• Heat exhaustion vs heatstroke: Here's the difference and how to stay safe

    By: Shelby Lin Erdman, Cox Media Group National Content Desk

    Updated:

    As parts of the United States sizzle under a broiling heat wave with temperatures spiking into the triple digits in some areas, experts are warning people about the signs of heat-related illnesses.

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    Heat typically kills more people in the U.S. than other weather-related events, according to the National Oceanic and Atmospheric Administration, but there are easy ways to protect yourself.

    The two most dangerous heat-related conditions are heat exhaustion and heatstroke; both are life-threatening if left untreated. Those most at risk for the illnesses include babies and young children, people 65 and older, overweight people, those overexerting themselves during work or exercise in heat and people with medical conditions, such as heart disease or high blood pressure among other illnesses

    Heat exhaustion occurs when your body overheats and is usually caused by high temperatures combined with high humidity and strenuous physical activity, according to the Mayo Clinic.

    Symptoms of heat exhaustion:

    • Heavy sweating
    • Weak, rapid pulse
    • Dizziness
    • Muscle cramps
    • Headache 
    • Nausea

    If experiencing heat exhaustion, medical experts recommend stopping all activity and resting, moving to a cooler place and drinking cool water or sports drinks.

    Heatstroke, which is most common in the summer, also happens when your body overheats, usually during prolonged exposure to or physical activities in high temperatures. It happens when the body’s temperature rises to 104 degrees Fahrenheit.

    A person experiencing heatstroke needs emergency treatment because if left untreated, heatstroke can quickly damage the brain, heart, kidneys and muscles, the Mayo Clinic reports. The longer treatment is delayed, the more serious the risks for complications or death.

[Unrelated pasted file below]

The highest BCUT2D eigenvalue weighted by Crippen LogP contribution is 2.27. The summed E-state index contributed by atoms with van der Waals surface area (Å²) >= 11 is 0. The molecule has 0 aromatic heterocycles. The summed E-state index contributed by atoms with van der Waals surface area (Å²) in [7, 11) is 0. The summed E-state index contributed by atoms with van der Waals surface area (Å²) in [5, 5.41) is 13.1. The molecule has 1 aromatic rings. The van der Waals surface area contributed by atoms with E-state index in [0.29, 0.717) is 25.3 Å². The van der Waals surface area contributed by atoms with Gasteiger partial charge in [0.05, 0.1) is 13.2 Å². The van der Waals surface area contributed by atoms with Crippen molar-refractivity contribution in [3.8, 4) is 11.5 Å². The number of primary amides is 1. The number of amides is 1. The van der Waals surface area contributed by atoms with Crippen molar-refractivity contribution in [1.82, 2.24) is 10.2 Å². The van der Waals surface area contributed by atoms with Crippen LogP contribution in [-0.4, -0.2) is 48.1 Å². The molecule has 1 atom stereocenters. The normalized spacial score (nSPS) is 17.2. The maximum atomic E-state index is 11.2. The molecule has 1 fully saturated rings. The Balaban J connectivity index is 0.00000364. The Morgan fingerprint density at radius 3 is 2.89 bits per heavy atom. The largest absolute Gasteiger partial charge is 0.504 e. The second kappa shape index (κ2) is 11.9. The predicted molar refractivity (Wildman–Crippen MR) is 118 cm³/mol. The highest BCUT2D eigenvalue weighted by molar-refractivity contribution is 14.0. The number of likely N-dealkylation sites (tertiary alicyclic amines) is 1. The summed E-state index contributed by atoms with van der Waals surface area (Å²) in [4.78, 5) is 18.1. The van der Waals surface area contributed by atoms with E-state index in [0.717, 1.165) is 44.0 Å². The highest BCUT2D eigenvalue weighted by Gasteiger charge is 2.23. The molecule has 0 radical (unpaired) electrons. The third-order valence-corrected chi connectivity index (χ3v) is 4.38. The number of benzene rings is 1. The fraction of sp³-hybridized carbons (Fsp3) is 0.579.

Symptoms of heatstroke:

    • High body temperature of 104 degrees Fahrenheit
    • Altered mental state or behavior
    • Nausea and vomiting
    • Flushed skin
    • Rapid heart rate
    • Headache

    Call 911 immediately if you think someone is experiencing heatstroke. Then get the person into a shaded area or indoors,  the Mayo Clinic recommends. Remove extra clothing and cool the person with whatever means are available, including a cold tub of water, a garden hose, fanning while misting with cold water or applying ice packs or wet towels in the head, neck and groin area.

    It’s best to try to avoid heat exhaustion and heatstroke altogether. Here’s how, according to the Centers for Disease Control and Prevention:

    • Stay hydrated; drink plenty of water
    • Wear appropriate lightweight and loose-fitting clothing and hats during extreme heat 
    • Stay indoors in a cool area 
    • Limit outdoor activity and try to schedule outside events when it’s coolest in the morning and evening
    • Cut down on exercise during the heat
    • Wear sunscreen because sunburn affects your body’s ability to cool down 
    • Don’t leave children in cars, and keep your pets hydrated

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